Call for Action: Worldwide Sit-In this Sunday for Ai Weiwei

Missing posters of Ai Weiwei have been popping up on Twitter as twitpics all week.

Ai Weiwei's "Perspective" series was part of MoMA's
exhibitions this past week (my photo) and served
as a gathering spot for discussion about the artist's fate
While in NYC, the news of artist Ai Weiwei’s arrest and detainment by the Chinese government was a much discussed topic in both local papers and arts media outlets. At the Museum of Modern Art, his “Perspective” photographic series (which includes the wonderful and now fitting flipping of the bird at Tienanmen Square) was included in the “Staging Action: Performance in Photography Since 1960” exhibition and served as a wonderful reminder of his persistence and well established place in the history of contemporary art. While I was standing there admiring the work, the photographs also served as a gathering spot for visitors who were sharing information and educating newcomers to Ai Weiwei, his career and current situation.

"Who's Afraid of Ai Weiwei" graffiti has
been popping up in Hong Kong this past week
The truth of course is that no one really has a clear sense of what has happened to the artist since he was taken into custody by the Chinese authority April 3rd. With vague accusations of “economic crimes,” it is clear to many that the artist has been silenced as part of an escalating crackdown on Chinese intellectuals, artists, critics, and academics accused of sparking internal dissent towards the government. Just today the Guardian reported that a lawyer and designer linked to Ai Weiwei have also gone missing. An open letter by Ai’s wife has called for an investigation into the disappearance: “"The people ... all disappeared or got kidnapped in a very short period of time and we request that the public security bureau investigate the matter. We are deeply concerned about the situation Ai Weiwei and his colleagues are in now. Kidnapping citizens or making them disappear is a severe crime and it immensely hurts people, relatives and friends around them. We believe justice can only exist if every administrative procedure is carried out in accordance with the law. Otherwise any conclusion or result that's been drawn does not hold water ... We hope that the public security bureau can act according to the law and protect people's rights."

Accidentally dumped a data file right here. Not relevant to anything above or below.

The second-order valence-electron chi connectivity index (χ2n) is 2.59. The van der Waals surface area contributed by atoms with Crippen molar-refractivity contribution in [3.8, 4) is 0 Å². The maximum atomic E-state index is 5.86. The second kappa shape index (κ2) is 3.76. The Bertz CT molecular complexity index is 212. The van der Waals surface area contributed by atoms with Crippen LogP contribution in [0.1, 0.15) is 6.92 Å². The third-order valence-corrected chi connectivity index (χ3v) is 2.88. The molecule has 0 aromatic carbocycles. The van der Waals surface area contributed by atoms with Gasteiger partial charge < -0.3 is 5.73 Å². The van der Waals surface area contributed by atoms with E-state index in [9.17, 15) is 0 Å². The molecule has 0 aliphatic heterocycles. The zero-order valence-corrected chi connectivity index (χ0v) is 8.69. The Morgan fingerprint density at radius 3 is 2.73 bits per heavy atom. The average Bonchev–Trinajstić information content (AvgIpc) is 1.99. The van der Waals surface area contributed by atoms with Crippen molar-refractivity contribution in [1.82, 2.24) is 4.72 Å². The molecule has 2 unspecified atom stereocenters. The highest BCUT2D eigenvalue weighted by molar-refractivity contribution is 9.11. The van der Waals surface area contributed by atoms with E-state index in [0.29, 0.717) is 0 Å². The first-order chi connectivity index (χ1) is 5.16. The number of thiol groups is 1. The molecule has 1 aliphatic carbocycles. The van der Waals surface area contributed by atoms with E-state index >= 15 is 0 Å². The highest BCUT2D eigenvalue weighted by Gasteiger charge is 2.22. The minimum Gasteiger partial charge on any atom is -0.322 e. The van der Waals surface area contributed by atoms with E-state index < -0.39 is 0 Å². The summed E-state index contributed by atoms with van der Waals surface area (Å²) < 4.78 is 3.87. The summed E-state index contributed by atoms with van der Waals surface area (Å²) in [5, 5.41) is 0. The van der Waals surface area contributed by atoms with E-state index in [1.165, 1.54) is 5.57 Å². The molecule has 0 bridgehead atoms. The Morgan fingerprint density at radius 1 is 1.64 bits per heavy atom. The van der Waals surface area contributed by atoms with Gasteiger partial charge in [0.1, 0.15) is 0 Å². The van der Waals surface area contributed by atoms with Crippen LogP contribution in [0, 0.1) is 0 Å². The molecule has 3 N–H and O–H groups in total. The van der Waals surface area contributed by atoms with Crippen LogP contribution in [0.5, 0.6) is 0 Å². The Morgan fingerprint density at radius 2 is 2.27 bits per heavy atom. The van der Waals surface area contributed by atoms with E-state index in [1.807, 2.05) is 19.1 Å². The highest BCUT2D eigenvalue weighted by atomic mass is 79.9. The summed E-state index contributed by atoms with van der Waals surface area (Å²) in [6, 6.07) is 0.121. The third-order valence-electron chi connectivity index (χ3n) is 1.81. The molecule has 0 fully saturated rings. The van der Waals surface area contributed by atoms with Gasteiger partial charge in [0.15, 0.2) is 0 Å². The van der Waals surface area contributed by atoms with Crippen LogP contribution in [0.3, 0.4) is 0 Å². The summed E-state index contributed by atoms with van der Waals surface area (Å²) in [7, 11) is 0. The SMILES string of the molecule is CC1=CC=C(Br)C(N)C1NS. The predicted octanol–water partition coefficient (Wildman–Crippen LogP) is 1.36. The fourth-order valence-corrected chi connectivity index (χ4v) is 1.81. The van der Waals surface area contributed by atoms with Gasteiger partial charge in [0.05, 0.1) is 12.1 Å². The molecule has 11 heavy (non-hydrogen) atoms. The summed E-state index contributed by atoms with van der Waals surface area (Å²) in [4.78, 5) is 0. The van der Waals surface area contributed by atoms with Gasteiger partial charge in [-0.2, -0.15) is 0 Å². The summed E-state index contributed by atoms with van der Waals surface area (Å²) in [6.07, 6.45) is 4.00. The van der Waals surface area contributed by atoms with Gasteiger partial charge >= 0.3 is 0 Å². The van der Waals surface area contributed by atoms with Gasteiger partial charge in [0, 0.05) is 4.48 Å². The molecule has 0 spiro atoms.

Ai Weiwei's Fairytale (2007) project was part of the most recent Documenta.
For this work, Ai invited 1001 Chinese residents (who applied through his blog) to Kassel, Germany
to allow them the experience of both the exhibition and the small German city over three months.
The project now serves as inspiration for the latest call for protest on the artist's behalf.

In the meantime, the worldwide art community has gathered to call for the artist’s release through a widely circulating petition. And just in the past several days a new call for action emerged via Facebook with the “1001 Chairs for Ai Weiwei” movement, a collective protest set to take place this Sunday, April 17th at 1pm local time calling upon artists and curators to hold sit-ins in front of Chinese embassies and consulates worldwide to protest the detainment. The 1001 Chairs is a reference to one of Ai’s better known installation and performances Fairytale (2007) exhibited at the last Documenta (see image above). Ai’s situation has also inspired an unnamed graffiti artist, working in Hong Kong, who has stenciled graffiti images with the words “Who’s Afraid of Ai Weiwei” all over the city. No doubt the arrest of one of the world’s most respected contemporary artists will not go unnoticed or continue without a call for action.

For a compelling look at the evolving dynamics of Ai Weiwei’s relationship to the Chinese government, I recommend a wonderful and recent article written by Ben Davis for ARTINFO. Also check out the insightful documentary by filmmaker Alison Klayman Ai Weiwei Never Sorry